Which contrasts slightly with the form of Wilkin who has been shunted around the side from the halves to the second row and loose forward positions whenever there has been a gap to fill. His performances in those roles have not always dazzled and he was the victim of some pretty unnecessary abuse during the last home game of the 2017 Super 8s against Huddersfield Giants when he was substituted and walked off to a chorus of boos from the less discerning element of the support. It was always a little unfair. Wilkin seems to have been paying the price for some years now for the crime of simply not being Paul Sculthorpe. Comparisons early in his career to the oft-injured Saints great have set Wilkin up for a fall. He has always given his all in whatever position he has been shoe-horned into. When he eventually does retire he will be remembered perhaps not as a great in the class of Sculthorpe, Cunningham, Sean Long or Paul Newlove, but as a very very good player and a loyal servant to the club he joined some 16 years ago.
Yet the decision to replace Wilkin as skipper looks a positive one. There’s still an argument that the role of captain is not as complex as some suggest, but that’s exactly why Roby might flourish as a leader. There were those that said he should not have the role because he is a quieter presence on the field but he can lead by example. He does not need to be bawling everyone out for every little mistake, or pumping them up for a response with an impassioned rant behind the posts every time a try is conceded. Great sides contain players who are responsible for their own game, who operate within and so cultivate a winning culture. Wilkin prospered in that kind of environment in his early years at the club and that is perhaps one reason why his leadership style was a tad more relaxed than some fans would have liked. Yet Chris Joynt was a very successful captain for the club without the need for what Cunningham might have described as tubthumping. Roby offers similar qualities and his level of consistency should ensure that if he does have to have a quiet word with any under-performing players he is not open to the classic retort that he should look after his own game. Be assured that he will, and an armband on his sleeve will be no hindrance to that.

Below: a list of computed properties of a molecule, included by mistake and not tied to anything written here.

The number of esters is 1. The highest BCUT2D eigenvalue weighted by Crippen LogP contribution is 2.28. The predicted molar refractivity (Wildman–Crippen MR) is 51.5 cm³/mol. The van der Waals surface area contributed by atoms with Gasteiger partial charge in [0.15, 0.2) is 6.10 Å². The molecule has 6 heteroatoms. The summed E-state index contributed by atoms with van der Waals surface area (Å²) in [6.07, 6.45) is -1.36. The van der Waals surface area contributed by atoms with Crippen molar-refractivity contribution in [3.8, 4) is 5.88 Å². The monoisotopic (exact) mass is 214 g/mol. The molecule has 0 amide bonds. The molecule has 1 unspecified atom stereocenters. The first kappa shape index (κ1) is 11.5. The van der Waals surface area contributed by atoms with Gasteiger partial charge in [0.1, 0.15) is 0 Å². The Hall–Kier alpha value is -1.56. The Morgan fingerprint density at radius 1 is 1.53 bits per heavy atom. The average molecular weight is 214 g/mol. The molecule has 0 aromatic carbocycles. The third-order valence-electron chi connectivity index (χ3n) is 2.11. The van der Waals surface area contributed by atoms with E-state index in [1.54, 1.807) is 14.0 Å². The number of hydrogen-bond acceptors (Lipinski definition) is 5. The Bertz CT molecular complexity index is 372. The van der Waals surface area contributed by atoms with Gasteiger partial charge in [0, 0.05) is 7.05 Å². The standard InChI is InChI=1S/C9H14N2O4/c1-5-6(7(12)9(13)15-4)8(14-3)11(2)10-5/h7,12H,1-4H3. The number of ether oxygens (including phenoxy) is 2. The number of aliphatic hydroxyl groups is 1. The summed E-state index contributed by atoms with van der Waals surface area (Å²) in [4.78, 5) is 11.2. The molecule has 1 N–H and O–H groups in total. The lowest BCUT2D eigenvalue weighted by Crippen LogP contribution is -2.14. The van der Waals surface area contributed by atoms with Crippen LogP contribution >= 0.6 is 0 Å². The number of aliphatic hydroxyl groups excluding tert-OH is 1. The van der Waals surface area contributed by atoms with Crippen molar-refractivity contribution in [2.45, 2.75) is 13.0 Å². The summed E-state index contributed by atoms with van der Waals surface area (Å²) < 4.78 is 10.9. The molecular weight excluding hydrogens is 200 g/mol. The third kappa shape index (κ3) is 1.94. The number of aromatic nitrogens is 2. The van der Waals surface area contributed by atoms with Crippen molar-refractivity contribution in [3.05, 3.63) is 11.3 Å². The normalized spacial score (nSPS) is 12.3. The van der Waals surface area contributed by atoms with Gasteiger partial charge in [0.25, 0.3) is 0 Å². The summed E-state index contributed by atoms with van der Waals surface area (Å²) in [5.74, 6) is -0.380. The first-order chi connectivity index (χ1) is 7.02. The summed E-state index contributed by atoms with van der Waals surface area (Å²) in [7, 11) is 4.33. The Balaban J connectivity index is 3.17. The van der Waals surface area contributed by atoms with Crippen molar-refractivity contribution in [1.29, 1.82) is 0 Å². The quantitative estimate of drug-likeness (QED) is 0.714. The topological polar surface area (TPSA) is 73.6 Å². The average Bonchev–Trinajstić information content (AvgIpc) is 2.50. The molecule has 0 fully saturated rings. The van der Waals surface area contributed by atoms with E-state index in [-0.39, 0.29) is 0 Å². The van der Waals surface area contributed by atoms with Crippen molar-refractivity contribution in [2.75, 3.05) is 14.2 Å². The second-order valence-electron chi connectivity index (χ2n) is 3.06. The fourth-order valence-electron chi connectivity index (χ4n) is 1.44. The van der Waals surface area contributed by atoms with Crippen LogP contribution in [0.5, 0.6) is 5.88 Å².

Roby was left out of the recent friendly win over Sheffield Eagles as Matty Smith was tried in the hooking role. Clearly Holbrook wants to keep this in mind as an option but in making Roby captain, and doing so partly because he expects him to be on the field for much of the time, Holbrook has perhaps indicated that Smith will only be used in that role if it is absolutely necessary. All of which may worry those who think that Roby should be protected as he ages. He’s 32 years old now and may only have a season or two left in him at Super League level.
There is some merit in the theory that a season or two could become three or four seasons if Saints had managed to pick up a reliable, quality hooker to come in and share the load. Smith may turn his hand to the role in the way that Rob Burrow did in his later years at Leeds but perhaps the more likely outcome is that Saints will need to make a genuine number nine top of their shopping list at the end of the current season.